Sacramento Divorce Attorney Discusses Child Custody and Visitation
An article appeared in the Mercury News last week about a child custody case involving our office. The specifics of that case are not the subject of this blog, but some of the concepts involved in any custody and visitation dispute were at issue there, and are the subject of this post.
Custody and visitation cases always turn on what is in the best interests of the child or children. Best interests takes into consideration the health, safety and welfare of the children. Many times parents bring laundry lists of concerns to court that they claim affect the health, safety and welfare of the children. Many of these concerns are personality driven or involve different styles of parenting (playing indoor games versus outdoor activities, or feeding no junk food versus occasional junk food). However, there are hard cases where a parent is abusing a child, or abusing drugs or alcohol in the presence of the child, and it is those cases that test the family court system the most.
Courts and judges have only limited information in front of them. The attorneys only have the information from their clients and from the other side, not all of which is disinterested. Some of it may be misleading or untruthful. The family court system is imperfect, and tries to resolve disputes between parents on the basis of what little information it has. Ideally, parents would agree on the best custody and visitation arrangement for their children. When parents agree, it typically results in a better outcome for the children.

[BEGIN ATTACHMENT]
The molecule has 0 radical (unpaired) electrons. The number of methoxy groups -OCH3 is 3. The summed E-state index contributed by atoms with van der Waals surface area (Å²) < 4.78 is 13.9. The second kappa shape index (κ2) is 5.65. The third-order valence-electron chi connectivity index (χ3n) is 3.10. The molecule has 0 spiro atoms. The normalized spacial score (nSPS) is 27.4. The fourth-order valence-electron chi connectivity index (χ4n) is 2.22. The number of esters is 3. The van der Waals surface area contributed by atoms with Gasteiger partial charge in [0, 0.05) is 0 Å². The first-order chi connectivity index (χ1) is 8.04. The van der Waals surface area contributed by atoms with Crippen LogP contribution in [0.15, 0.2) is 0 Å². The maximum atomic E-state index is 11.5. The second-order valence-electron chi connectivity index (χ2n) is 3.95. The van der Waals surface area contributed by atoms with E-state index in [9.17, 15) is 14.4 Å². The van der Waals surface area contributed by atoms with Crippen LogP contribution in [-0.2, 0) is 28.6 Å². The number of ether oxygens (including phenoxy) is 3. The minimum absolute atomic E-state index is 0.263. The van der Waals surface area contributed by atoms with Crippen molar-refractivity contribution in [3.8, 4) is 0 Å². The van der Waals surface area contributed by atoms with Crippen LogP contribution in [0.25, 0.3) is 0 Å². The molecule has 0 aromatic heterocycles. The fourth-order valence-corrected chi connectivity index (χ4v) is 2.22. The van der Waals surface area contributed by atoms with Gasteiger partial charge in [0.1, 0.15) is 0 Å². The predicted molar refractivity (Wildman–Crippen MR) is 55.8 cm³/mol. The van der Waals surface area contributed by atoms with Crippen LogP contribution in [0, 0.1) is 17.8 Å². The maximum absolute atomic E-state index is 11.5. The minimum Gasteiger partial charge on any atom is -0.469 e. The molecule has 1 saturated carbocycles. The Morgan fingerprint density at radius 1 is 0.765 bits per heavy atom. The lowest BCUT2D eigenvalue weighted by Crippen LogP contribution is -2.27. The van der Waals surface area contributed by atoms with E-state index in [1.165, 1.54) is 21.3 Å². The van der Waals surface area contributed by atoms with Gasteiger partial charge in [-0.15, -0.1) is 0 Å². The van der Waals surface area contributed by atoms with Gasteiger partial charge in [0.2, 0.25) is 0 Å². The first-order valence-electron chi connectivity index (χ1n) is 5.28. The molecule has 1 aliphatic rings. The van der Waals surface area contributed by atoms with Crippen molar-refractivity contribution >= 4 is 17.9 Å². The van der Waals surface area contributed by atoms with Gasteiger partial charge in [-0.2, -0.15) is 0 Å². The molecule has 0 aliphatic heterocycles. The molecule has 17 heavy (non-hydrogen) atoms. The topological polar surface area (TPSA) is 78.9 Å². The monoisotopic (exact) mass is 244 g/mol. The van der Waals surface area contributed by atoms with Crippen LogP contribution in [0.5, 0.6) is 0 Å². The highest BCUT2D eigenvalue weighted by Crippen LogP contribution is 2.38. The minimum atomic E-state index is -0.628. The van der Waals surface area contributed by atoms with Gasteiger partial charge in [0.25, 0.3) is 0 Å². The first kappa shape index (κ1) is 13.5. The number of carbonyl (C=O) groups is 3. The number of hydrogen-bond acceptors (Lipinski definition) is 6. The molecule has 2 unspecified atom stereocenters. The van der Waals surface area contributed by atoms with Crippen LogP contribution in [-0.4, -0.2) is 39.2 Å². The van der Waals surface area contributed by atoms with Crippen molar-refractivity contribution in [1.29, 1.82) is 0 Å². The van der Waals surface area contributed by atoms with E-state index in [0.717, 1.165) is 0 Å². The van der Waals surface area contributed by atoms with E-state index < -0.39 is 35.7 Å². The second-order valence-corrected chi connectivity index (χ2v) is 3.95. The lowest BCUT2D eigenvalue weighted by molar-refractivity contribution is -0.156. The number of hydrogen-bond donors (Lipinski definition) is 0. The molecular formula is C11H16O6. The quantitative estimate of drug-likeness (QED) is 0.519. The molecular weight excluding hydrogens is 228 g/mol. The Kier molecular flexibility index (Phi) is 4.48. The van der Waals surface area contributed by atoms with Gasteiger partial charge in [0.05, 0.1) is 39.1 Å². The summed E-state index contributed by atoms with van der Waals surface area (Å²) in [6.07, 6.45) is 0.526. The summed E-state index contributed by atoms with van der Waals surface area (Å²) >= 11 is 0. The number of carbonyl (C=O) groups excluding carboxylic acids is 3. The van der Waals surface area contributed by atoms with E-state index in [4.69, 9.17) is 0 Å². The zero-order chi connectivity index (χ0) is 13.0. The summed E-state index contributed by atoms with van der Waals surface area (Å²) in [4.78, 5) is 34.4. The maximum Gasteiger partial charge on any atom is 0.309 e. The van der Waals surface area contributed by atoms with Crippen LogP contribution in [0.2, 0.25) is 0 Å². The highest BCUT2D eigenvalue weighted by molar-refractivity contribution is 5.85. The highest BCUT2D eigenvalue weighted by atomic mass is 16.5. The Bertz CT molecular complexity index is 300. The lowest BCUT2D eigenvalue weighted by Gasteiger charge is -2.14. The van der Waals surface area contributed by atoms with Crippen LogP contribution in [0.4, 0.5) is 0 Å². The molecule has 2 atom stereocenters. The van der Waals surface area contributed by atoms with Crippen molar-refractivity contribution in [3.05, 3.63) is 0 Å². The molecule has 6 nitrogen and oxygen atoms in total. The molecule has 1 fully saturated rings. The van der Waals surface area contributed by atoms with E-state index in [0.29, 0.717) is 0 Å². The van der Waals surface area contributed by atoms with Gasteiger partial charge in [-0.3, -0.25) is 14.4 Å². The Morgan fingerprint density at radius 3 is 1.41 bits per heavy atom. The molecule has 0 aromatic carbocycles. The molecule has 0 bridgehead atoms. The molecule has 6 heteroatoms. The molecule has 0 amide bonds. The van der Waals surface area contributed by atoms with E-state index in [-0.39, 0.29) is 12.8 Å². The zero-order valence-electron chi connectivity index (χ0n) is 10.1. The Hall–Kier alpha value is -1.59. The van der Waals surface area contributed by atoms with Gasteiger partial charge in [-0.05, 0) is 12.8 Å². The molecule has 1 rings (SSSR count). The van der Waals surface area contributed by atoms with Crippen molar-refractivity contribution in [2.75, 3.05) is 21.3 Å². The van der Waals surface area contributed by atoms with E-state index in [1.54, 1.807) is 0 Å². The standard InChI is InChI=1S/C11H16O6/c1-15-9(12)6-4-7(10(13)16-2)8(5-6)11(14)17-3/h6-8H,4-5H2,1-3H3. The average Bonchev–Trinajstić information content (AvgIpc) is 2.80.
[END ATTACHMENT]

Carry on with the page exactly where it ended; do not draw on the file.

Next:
Sometimes a case is so bad that it ends up not in family court, but in juvenile dependency court. This happens when CPS becomes involved and removes the child or children from the home. These children then become wards of the state. Parents in dependency cases are closely monitored, and given reunification plans. These plans typically include counseling, parenting classes, visitation (supervised and unsupervised), and drug testing as needed. There are regular meetings with social workers and frequent court dates regarding the status of the case. This is very different from family court where parents are often ordered to take similar classes and other provisions, but there are fewer instances of monitoring. Its places the burden on parents to ensure compliance or to enforce non-compliance.
Custody cases are often emotionally charged and the most difficult cases to handle. There rarely is one right answer, a fact that frustrates many parents. Here at Sagaria Law, we offer a full range of family law and legal services including divorce, paternity, adoption, child custody and visitation matters, child support, spousal support, alimony, juvenile dependency, domestic violence, division of property, grandparent visitation and custody, etc. We have seven Northern California locations including San Jose, San Francisco, Redwood City, Fremont, Salinas, Roseville and Sacramento. We offer a free thirty minute consultation, either in person at any of our offices, or over the phone. Call our offices today and we can connect you with an attorney immediately or we can schedule your free consultation with one of our family law attorneys: (408) 279-2288 or (800) 941-6730 or visit www.sagarialaw.com